Have you been considering taking a leap of faith to become a freelance instructional designer? If you’re just beginning your instructional design journey, freelance instructional design could be a good fit for you.
Breaking away from a set routine can be daunting. But there are some attractive benefits when you become a freelance instructional designer. The most exciting being you can work on your own schedule and be your own boss.
However, just like any other profession, freelance instructional design comes with its fair share of challenges.
First, ask yourself these tough questions:
- Are you ready for a new challenge?
- Do you have a knack for networking?
- Are you willing to work overtime while you build your freelance business?
- Can you go a couple of months without a guaranteed source of income before you find your first client?
Did you answer yes to any or all of the above? If so, these tips to become a freelance instructional designer are for you!
6 Steps to Become a Freelance Instructional Designer
Starting a new business is exciting but scary. I should know, I started out small and grew my side hustle to a main hustle! It’s especially stressful when that job isn’t a traditional, 9-to-5 with benefits.
For new instructional designers, freelance work can be a great introduction to the field. You get to choose what projects you work on without committing to one company. Not to mention, you’ll be taking ownership of a project for its entire cycle.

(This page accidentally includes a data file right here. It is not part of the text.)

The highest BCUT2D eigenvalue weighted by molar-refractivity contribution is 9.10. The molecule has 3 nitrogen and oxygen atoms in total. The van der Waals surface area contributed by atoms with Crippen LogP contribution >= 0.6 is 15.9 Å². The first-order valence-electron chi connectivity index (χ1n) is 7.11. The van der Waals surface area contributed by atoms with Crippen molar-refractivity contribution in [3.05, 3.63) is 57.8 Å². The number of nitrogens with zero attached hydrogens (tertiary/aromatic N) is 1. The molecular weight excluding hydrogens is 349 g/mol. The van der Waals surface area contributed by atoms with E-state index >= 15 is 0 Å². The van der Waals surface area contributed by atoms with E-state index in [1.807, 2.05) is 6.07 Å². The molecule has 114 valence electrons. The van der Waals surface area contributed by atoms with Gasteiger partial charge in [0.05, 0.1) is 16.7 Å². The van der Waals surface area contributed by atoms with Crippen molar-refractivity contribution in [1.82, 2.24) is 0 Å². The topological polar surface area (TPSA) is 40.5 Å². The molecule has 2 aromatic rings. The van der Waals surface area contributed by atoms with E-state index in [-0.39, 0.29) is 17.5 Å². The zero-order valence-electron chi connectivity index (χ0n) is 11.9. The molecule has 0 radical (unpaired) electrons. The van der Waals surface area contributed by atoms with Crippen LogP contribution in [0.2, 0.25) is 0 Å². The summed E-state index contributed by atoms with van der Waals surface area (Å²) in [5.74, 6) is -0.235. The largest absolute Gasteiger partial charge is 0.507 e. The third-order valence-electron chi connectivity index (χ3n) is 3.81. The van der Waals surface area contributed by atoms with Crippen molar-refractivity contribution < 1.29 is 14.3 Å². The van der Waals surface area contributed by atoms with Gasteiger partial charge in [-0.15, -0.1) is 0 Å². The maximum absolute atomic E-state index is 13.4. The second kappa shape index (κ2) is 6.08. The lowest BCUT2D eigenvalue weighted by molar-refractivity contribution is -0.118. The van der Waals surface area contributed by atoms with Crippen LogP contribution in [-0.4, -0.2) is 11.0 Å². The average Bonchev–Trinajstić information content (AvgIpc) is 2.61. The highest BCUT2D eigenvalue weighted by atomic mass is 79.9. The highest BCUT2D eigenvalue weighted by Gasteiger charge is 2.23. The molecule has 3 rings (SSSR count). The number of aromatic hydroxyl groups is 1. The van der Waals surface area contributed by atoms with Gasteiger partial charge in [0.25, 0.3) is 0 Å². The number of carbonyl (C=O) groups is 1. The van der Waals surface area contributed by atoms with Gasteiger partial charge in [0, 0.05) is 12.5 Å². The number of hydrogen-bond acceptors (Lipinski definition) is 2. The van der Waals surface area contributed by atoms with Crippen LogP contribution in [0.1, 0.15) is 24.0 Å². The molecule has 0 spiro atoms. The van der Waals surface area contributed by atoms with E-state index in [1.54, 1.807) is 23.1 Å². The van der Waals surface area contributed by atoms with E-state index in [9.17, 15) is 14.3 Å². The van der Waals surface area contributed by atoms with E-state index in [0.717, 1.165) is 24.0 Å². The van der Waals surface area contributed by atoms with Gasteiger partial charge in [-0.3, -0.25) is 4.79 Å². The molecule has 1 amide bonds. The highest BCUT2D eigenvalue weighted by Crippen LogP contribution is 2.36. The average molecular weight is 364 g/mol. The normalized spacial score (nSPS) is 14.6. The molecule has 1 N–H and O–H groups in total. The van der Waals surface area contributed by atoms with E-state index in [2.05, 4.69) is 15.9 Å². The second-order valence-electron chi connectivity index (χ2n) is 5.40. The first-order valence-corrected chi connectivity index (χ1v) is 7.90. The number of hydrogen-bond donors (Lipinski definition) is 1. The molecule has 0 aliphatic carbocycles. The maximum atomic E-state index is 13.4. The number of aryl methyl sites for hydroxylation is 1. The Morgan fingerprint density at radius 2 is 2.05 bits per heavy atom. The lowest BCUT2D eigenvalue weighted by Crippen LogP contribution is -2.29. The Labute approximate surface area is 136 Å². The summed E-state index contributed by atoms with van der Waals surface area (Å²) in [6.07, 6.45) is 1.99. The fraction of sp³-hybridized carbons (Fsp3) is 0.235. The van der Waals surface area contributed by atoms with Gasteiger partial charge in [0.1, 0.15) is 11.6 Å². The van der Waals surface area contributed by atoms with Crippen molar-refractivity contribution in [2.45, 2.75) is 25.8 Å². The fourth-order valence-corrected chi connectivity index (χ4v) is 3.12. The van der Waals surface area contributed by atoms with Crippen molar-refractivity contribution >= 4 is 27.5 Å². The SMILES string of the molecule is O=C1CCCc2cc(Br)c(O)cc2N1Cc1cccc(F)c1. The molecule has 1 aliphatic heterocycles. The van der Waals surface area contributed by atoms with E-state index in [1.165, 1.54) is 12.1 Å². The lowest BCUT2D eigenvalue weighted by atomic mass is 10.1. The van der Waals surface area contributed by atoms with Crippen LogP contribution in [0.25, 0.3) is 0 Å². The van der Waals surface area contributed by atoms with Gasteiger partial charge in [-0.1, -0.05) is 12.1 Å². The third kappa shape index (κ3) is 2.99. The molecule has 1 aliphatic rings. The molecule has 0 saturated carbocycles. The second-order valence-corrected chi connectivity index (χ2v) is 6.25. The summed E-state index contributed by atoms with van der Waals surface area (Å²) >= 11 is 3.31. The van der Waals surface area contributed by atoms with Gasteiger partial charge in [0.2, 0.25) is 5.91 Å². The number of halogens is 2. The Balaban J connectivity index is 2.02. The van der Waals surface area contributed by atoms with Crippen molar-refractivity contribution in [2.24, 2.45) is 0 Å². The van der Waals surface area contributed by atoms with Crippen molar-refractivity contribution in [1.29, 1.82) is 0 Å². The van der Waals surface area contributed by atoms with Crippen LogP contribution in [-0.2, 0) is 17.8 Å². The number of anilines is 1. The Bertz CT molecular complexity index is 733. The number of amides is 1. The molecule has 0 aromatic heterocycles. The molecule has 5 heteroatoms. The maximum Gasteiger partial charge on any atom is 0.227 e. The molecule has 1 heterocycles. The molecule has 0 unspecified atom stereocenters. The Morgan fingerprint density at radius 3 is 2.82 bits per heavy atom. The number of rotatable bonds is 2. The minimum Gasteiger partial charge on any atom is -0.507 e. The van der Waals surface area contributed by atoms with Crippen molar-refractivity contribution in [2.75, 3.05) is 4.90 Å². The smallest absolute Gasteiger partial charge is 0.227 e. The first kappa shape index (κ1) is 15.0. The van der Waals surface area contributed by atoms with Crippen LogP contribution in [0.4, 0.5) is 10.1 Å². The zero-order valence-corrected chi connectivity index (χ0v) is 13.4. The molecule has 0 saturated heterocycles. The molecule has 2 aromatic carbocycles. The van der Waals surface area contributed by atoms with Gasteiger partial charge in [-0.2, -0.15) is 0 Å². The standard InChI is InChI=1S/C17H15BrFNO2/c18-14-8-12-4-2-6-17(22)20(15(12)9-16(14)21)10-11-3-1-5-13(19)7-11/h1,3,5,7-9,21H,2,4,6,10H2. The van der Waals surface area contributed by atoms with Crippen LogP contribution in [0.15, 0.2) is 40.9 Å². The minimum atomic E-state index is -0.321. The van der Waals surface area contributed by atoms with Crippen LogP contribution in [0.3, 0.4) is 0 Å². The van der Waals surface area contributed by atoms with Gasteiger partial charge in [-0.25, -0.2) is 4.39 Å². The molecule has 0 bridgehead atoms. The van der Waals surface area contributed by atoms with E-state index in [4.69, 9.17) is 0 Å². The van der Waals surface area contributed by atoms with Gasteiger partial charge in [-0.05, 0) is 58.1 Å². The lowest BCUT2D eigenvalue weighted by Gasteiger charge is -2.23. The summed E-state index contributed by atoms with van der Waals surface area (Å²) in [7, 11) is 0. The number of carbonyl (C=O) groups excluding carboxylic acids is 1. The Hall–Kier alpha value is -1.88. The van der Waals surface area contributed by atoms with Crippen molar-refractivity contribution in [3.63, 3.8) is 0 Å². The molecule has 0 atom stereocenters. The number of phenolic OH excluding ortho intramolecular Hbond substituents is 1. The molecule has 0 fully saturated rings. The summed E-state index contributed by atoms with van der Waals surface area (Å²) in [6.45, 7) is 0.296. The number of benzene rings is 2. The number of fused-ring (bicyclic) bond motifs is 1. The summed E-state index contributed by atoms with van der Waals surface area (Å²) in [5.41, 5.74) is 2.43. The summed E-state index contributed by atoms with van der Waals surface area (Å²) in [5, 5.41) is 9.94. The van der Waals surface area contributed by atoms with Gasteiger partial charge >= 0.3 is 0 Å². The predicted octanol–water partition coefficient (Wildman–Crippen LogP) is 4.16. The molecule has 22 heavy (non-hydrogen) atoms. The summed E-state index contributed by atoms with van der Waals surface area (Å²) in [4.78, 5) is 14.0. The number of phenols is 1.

Freelance work can help you find your niche in instructional design. Or, it could be the perfect, flexible fit for you long-term. Here are my 6 best tips to become a freelance instructional designer.
Identify Your Target Market
Every professional in the eLearning industry has specific strengths, talents, and abilities. To achieve success as a freelance instructional designer, first identify your strengths. Every instructional designer is unique and works best under different circumstances. This is why you must figure out the right path for yourself before you dive into freelance work.
Make a list of your instructional design talents. Then use that list to find your niche. Here are just a few examples:
You’re a natural at determining training needs. You might highlight your consulting talents to clients who know they need help but aren’t quite sure what the right solution is.
You’re a project management pro. You might market yourself as a training leader who collaborates with other professionals to take a project from idea to execution.